I can tell you, from my experience, that the concepts presented in The Calorie Myth work. I am a 51 year old, menopausal woman and, according to what you read, I should be struggling with my weight. I actually struggled with my weight UNTIL I was about 40. I ran marathons and ate the traditional athletic high carb, low fat diet. I was fat and unhealthy. Since then, I have thrown away my scale (this is a must!), stopped counting calories, stopped endurance cardio and started eating more of a Paleo/Primal diet. This really started because I discovered that I had allergic reactions to wheat, but it was life changing. Now I eat a ton of food, exercise less and never have to worry about my weight. Everyone always comments on how healthy and strong I am and most people think that I am in my late 30s. It really works. Do I still "cheat"? Absolutely. But, because I have cleaned up my diet, it doesn't impact my body like you would expect. Besides...I don't want to cheat that much because the food that I am eating is so luxurious. No more dry bread or pasta with low fat butter spray or other chemical garbage. All natural delicious meats, vegetables, fruits and healthy fats.

I am also a big fan of the Jaminet's Perfect Health Diet and think that it is the perfect companion to this book. It is like taking the Calorie Myth and tweaking it a little bit further to really eliminate the Omega 6 fats and other harmful substances in todays food. But it is still the same message.... Live like you are intended. Eat nature's food instead of chemically produced garbage. Stop spending hours at the gym. Get your exercise an enjoyable way - play tennis, walk on the beach, ride a bike, yoga, dance! And then just add in the short time required to do the resistance training Bailor recommends. Open your mind and be amazed.
0CommentWas this review helpful to you?YesNoSending feedback...
Thank you for your feedback.
Sorry, we failed to record your vote. Please try again
Report abuse
162 of 182 people found the following review helpful
on January 7, 2014
Format: HardcoverVerified Purchase
As others have noted, Bailor's book is another flavor of the paleo/primal diet style along with some exercise recommendations. I've studied the calorie counting, low fat, high carb myth, starting with Gary Taub's excellent, but more technical, tomes. My research led me to Nourishing Traditions by Sally Fallon Nourishing Traditions: The Cookbook that Challenges Politically Correct Nutrition and the Diet Dictocrats, whose arguments made the most sense to me, and that's (mostly) how I've been eating for the past few years. (Funny story - I'd been eating vegan, very low-fat for two years before that...)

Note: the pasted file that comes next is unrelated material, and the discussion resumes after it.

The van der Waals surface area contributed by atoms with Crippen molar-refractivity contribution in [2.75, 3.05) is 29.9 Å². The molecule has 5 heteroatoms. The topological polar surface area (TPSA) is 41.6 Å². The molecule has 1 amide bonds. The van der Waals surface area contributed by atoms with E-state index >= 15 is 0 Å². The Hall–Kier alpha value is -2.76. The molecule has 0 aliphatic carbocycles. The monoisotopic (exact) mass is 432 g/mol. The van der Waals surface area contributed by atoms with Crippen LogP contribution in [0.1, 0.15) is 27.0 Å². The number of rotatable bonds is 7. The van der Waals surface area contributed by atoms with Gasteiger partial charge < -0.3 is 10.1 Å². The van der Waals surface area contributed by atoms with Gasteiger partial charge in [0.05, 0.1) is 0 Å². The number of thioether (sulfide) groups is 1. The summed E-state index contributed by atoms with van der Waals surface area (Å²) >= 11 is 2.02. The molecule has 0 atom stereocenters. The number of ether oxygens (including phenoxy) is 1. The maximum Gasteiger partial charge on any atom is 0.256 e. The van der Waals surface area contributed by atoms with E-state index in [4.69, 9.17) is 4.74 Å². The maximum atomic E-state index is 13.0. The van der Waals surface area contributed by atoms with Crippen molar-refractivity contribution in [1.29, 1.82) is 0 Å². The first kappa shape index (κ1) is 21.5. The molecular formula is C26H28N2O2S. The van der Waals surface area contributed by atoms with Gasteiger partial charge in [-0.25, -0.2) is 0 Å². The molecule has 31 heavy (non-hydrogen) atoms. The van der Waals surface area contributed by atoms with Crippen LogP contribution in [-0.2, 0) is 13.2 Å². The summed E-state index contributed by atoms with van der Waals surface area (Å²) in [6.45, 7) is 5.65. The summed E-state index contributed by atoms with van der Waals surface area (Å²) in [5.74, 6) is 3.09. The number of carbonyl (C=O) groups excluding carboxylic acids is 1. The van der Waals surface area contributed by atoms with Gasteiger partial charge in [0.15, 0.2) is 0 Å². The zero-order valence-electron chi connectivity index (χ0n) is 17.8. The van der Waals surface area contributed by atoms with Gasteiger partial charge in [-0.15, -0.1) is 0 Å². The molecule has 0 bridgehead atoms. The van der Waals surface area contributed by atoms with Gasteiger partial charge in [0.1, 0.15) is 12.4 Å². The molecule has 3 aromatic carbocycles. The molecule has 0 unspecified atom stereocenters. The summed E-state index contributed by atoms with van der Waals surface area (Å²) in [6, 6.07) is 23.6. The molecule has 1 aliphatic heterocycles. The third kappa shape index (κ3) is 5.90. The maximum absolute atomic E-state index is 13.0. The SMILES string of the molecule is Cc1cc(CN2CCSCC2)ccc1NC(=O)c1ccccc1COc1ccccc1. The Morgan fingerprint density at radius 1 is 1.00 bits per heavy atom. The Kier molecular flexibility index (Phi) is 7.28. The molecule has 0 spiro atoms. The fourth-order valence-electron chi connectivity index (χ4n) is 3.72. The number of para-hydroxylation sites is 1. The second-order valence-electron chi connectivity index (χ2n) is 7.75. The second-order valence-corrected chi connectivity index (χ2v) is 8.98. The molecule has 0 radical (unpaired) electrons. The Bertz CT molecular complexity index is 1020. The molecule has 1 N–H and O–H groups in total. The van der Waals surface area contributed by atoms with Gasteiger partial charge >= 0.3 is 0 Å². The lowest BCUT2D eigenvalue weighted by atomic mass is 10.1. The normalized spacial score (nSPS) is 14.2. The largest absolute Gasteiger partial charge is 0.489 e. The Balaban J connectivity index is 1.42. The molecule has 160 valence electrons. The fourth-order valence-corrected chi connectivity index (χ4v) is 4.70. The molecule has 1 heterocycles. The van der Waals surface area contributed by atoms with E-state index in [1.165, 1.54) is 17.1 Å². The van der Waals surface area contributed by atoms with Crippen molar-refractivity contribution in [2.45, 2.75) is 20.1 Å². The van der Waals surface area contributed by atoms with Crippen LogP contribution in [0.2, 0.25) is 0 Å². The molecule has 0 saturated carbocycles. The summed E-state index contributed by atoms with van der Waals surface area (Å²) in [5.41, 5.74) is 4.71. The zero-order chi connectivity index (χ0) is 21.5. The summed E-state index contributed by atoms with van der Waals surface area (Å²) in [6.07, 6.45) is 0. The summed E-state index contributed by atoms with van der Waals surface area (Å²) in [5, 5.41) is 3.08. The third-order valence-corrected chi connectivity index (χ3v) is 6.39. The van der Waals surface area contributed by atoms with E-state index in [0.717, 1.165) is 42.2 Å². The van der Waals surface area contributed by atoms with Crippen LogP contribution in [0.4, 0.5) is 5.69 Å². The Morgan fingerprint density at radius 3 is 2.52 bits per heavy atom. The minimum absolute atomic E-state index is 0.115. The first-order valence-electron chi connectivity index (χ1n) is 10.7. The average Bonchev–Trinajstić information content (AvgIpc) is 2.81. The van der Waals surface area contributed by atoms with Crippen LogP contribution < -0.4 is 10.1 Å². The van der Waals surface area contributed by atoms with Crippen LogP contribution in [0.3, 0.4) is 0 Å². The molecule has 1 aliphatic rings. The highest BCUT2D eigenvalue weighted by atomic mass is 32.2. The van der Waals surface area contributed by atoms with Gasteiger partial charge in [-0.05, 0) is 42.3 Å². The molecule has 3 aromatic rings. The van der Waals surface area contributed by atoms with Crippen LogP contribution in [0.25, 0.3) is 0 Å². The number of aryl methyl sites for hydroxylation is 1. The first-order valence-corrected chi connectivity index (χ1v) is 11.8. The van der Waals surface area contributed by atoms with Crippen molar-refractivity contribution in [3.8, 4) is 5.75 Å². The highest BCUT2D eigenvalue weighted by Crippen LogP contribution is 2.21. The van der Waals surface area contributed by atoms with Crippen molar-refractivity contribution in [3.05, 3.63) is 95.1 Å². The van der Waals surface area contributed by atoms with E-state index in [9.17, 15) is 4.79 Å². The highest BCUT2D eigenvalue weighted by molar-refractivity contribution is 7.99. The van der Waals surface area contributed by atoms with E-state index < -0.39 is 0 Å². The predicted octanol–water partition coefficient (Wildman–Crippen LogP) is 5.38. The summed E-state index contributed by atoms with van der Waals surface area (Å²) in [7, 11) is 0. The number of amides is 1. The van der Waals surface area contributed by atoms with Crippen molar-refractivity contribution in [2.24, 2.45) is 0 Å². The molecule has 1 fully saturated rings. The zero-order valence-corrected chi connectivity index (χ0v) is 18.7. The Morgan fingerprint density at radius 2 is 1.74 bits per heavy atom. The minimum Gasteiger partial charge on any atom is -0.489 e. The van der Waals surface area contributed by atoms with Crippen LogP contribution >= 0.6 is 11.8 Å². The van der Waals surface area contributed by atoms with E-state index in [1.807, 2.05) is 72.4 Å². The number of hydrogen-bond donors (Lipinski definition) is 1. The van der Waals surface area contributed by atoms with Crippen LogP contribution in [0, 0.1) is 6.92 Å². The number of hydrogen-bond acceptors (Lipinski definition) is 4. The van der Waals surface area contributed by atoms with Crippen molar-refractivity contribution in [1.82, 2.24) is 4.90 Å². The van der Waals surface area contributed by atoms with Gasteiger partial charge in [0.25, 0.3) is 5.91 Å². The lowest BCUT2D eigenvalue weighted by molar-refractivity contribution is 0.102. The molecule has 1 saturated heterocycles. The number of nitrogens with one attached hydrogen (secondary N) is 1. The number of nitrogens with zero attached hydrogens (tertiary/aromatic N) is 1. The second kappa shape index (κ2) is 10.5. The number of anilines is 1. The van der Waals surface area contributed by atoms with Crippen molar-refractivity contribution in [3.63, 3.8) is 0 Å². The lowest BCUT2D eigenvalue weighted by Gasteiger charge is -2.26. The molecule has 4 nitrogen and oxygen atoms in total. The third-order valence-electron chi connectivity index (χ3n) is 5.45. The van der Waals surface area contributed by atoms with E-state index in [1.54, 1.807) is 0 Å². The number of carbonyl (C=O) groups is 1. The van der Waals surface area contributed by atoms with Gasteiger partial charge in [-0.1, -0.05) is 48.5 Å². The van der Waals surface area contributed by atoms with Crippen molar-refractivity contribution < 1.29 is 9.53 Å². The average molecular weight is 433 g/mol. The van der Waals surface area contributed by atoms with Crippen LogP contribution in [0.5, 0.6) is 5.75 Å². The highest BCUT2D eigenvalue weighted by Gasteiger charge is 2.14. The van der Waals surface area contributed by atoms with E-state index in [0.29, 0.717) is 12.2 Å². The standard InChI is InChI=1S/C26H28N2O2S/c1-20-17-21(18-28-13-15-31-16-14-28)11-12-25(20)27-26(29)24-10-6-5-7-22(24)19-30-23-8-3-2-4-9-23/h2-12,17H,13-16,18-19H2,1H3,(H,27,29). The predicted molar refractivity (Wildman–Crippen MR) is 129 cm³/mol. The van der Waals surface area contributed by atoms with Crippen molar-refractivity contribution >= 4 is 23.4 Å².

Why I give The Calorie Myth three stars.

* Anyone who is getting the word out about how the American public was frightfully misled about the wisdom of eating low fat, high carb has my vote. The fact that Bailor does so in very lay-person terms is to his credit. Really, anyone can get it with the "clogged sink" and other analogies. Easy to understand the important set-point and "it's the hormones, stupid" explanations. Even for those at the Dept. of Agriculture, one would hope.
* Likewise, his description of eccentric exercise makes its benefits understandable to a non-technical audience. I'd heard it mentioned other places, but from his explanation I feel like I really "got it," encouraged enough to give it a try. (Though not exactly eccentric as he describes it, kettlebell workouts can give you that "sore for a week after a 20-minute workout" result, too.)
* His recommendation to cook double or triple recipes and freeze extras is good advice. Unless you don't work outside the home (or don't work from home) and have ample time to commit to cooking, it can be a bit of a burden to follow even a quasi-whole foods eating plan. Volume cooking and freezing helps you stay on track; I speak from experience on this one.
* Bailor repeatedly emphasizes that each person should follow his recommendations to the point that works for them, and to beware of making a diet style into a religion. If you eat whole foods at least 80 percent of the time and get a good balance of proteins, fats, and carbs (though I question his--see below), you will be far ahead of those eating SAD (standard American diet). One-hundred percent may be desirable, but don't beat up on yourself for occasionally including a "forbidden" food, as it can lead you down the rabbit hole of "I messed up so forget the whole thing and let's go to Smashburger."